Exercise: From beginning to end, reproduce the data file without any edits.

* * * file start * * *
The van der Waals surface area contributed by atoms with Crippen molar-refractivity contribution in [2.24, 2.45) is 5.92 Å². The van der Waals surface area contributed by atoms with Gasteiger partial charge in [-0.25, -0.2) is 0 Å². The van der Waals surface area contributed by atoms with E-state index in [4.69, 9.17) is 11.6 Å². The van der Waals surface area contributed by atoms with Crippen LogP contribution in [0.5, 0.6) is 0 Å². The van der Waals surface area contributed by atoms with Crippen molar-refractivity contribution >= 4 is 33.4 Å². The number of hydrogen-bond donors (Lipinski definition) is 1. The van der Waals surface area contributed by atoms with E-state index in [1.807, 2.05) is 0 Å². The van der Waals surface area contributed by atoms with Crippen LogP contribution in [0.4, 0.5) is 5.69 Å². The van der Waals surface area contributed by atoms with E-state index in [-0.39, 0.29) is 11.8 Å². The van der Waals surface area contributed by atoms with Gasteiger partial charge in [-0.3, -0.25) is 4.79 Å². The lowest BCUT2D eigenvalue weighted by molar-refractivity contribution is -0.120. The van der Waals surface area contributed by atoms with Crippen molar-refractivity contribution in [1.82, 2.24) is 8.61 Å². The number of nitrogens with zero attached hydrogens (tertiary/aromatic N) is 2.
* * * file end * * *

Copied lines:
The van der Waals surface area contributed by atoms with Crippen molar-refractivity contribution in [2.24, 2.45) is 5.92 Å². The van der Waals surface area contributed by atoms with Gasteiger partial charge in [-0.25, -0.2) is 0 Å². The van der Waals surface area contributed by atoms with E-state index in [4.69, 9.17) is 11.6 Å². The van der Waals surface area contributed by atoms with Crippen LogP contribution in [0.5, 0.6) is 0 Å². The van der Waals surface area contributed by atoms with Crippen molar-refractivity contribution >= 4 is 33.4 Å². The number of hydrogen-bond donors (Lipinski definition) is 1. The van der Waals surface area contributed by atoms with E-state index in [1.807, 2.05) is 0 Å². The van der Waals surface area contributed by atoms with Crippen LogP contribution in [0.4, 0.5) is 5.69 Å². The van der Waals surface area contributed by atoms with E-state index in [-0.39, 0.29) is 11.8 Å². The van der Waals surface area contributed by atoms with Gasteiger partial charge in [-0.3, -0.25) is 4.79 Å². The lowest BCUT2D eigenvalue weighted by molar-refractivity contribution is -0.120. The van der Waals surface area contributed by atoms with Crippen molar-refractivity contribution in [1.82, 2.24) is 8.61 Å². The number of nitrogens with zero attached hydrogens (tertiary/aromatic N) is 2.